Plus, since they’re not in the US and HDPE is “on request” only, anything but a batch order will probably cost an arm and a leg per roll.

I signed up for a pound of HDPE from http://www.indiegogo.com/osprintingllc/x/549084 , but I’m not holding my breath for usable filament from one of those. I’ve been doing some research, and proper filament production is a lot more complicated than all of these people think. High pressure, low temperature, oxygen evacuation, long cooling zones… these desktop versions don’t seem to have any of the things needed to make decent filament.

A friend of ours visited @Vik_Olliver 's facility and described how big his machine is. While I’m sure it can get smaller, I don’t think desktop-sized is an option, at least without some radical changes to the process.

HDPE is a particular bugger because it loses a lot of heat when it crystallizes, making it bulge unpredictably metres away from the die nozzle. We hate making it. Also the parts distort like crazy when you print 'em.

Which patents are you worried about entangling? I might be able to help you figure out whether your plan would actually infringe. Source: I am a Patent Examiner. Disclosure: All advice would be informal.

Stratasys has a patent on printing in a temperature-controlled chamber with the motion-control systems mounted outside. It’s a stupid patent that makes everyone afraid to sell fully-enclosed printers until it expires. Simply covering the windows and allowing the chamber to be passively warmed should not infringe, but everyone’s tip-toeing around to avoid becoming the target of even a questionable patent suit.

Abolish patents!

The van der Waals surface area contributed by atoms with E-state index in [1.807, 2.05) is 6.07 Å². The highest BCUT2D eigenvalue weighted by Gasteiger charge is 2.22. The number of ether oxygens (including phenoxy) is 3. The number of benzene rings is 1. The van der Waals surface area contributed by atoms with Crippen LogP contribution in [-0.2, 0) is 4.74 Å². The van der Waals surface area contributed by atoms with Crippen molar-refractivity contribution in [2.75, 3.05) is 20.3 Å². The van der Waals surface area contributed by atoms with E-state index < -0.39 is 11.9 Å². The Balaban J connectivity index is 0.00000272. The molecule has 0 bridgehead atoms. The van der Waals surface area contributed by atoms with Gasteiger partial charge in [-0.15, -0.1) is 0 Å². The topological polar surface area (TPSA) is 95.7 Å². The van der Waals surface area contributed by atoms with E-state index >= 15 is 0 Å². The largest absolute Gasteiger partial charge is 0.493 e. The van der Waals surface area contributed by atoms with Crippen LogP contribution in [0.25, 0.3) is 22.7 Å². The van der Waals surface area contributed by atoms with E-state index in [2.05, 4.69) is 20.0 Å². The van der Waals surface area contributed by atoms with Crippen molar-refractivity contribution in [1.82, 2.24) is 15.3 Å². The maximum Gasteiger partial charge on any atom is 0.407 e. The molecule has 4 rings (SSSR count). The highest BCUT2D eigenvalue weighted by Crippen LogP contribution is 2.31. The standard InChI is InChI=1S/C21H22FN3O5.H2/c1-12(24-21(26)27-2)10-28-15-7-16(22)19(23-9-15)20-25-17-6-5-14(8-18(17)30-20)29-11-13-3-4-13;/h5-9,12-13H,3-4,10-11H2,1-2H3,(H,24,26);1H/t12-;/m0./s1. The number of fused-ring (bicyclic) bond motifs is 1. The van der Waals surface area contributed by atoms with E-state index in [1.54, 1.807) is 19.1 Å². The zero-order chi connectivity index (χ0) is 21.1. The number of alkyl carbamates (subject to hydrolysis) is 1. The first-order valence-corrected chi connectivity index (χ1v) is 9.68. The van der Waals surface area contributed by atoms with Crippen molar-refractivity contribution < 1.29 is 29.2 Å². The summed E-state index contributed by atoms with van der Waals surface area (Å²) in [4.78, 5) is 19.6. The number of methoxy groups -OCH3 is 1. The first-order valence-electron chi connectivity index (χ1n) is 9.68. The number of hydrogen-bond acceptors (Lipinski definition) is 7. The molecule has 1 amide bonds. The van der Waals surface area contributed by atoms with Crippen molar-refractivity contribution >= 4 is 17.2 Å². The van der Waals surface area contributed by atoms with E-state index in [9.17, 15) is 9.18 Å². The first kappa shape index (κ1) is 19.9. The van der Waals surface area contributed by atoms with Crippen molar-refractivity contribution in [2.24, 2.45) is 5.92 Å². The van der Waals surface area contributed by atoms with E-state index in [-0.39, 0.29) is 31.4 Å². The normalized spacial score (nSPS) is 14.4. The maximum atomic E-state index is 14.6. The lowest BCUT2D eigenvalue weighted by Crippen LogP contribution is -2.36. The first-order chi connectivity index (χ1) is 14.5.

I believe the patent you are referring to is 6722872. I’m assuming you are in the US, but there are similar patents filed and granted in the European Offices.
You seem to be concerned with the idea that a chamber has to be “enclosed.” The independent claims of this patent does not require that the chamber is enclosed. A reasonable person can make the argument that “chamber” does not inherently require an enclosed space. Further, the enclosed chamber does not appear to be the main thrust of the patent. Rather, Stratasys seems concerned with keeping the x-y-z control thermally separate from the heated chamber.
Some other notes: The maximum monopoly that stratasys can have for these claims is 20 years from the date of filings, which appears to be 2001. This is only true if they have continued to pay their maintenance fees. Also, contrary to what you might believe, litigation for Patents is fairly uncommon compared to the number of patents issued each year. Litigation can be expensive, and stratasys would have to weigh the pros and cons of taking an individual or small business owner to court. They may find that it just isn’t worth their time to be able to squeeze very little monies out of you or this idea if you implement it. Also, simple licensing agreements can be a viable option. Lastly, if you believe you can prove that Stratasys does not deserve this patent (since you can prove that some other party did it first) and it is financially beneficial for you to do so, you can work with the Patent Office to invalidate it.
tl;dr: you have a lot of options for ways to work within the system and get what you desire.

@Jacob_Cigna I appreciate your thoughts on that patent. I have been wanting to hear an informed rundown on that patent for years.

The concern, I believe, is from the front runners (as far as sales) in the Open Source 3DP community, which is by a fair bit MakerBot. Since they got funding, they’ve probably had lawyers from stratasys and others waiting to pounce. If for any other reason, to send a message to the rest of us.

Now that I think of it, with MakerBot no longer being open source (give it time), they’re probably a bigger target now.